Christopher Höcker, who had taught at the university’s Institute for the History and Theory of Architecture since 1999, told his students this week he was stepping down.
The decision by Swiss voters in a February 9th referendum to narrowly support quotas for immigrants from the European Union was the last straw for the 57-year-old German citizen.
“I do not want more exposure to the increasingly xenophobic climate in Switzerland,” Höcker told 20 Minuten newspaper.
The teacher said he was going back to his native country because he was tired of the German-bashing in Switzerland, which can sometimes take violent forms.
German immigrants, many of the well-trained and taking top jobs, have become a focus of resentment for many Swiss citizens, particularly in German-speaking cantons.
The number of Germans living in Switzerland doubled between 2002 and 2009 to 266,000 and has increased since then, aided by the freedom of movement agreement with the EU.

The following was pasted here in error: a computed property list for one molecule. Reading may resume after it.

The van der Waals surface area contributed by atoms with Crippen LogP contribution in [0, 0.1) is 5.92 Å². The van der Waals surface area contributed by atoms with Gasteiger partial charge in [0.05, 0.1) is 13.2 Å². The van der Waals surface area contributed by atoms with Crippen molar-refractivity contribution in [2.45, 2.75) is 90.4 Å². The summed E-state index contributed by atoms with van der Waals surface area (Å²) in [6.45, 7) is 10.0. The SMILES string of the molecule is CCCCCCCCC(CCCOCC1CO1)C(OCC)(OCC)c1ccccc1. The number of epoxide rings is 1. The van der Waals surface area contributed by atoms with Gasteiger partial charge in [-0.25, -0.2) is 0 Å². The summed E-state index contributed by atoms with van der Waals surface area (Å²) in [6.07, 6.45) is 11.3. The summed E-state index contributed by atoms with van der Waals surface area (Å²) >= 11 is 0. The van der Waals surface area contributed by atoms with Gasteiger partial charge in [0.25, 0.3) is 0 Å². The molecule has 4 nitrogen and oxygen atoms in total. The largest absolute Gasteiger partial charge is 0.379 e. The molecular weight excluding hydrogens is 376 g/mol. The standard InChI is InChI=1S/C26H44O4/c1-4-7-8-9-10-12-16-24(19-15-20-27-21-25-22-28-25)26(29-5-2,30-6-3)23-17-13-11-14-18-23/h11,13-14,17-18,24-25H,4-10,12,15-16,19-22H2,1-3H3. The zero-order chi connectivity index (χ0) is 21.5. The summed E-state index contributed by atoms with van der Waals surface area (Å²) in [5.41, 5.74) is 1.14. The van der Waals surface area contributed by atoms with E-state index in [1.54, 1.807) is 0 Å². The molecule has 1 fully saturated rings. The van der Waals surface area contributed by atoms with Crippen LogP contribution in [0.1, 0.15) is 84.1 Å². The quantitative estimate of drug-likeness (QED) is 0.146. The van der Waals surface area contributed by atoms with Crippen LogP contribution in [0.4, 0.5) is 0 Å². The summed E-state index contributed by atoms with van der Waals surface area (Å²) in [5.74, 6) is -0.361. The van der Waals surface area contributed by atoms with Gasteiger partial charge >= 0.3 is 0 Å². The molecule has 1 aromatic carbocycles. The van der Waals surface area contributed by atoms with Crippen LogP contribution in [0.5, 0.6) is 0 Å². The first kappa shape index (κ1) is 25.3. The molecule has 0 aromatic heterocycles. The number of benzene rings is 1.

Höcker told 20 Minuten he has had the tyres on his car slashed, and a rear view mirror broken because it still bears German licence plates.
He said if it were up to him trained Germans, such as doctors and nurses, would all turn their backs on Switzerland.
“If the Swiss do not want us, let them see how they will get along without us.”
Höcker emphasized that he had had no negative experiences from his students, many of whom have contacted him to offer their support.
But he told 20 Minuten his mind was made up and “I’m sure many other foreign scientists working and teaching . . . are thinking about the same step.”
Höcker has a home in Augsburg, Germany where he also teaches at the university there, so he will not have to search for a job.
The canton of Zurich was ironically one of the few German-speaking cantons where a majority of citizens voted against immigration curbs.
However, an online poll in the Zurich-based Tages Anzeiger newspaper showed that most (73.3 percent) readers felt that Höcker’s decision to quit was an overreaction.
By late Wednesday evening more than 3,900 people had taken part in the unscientific survey.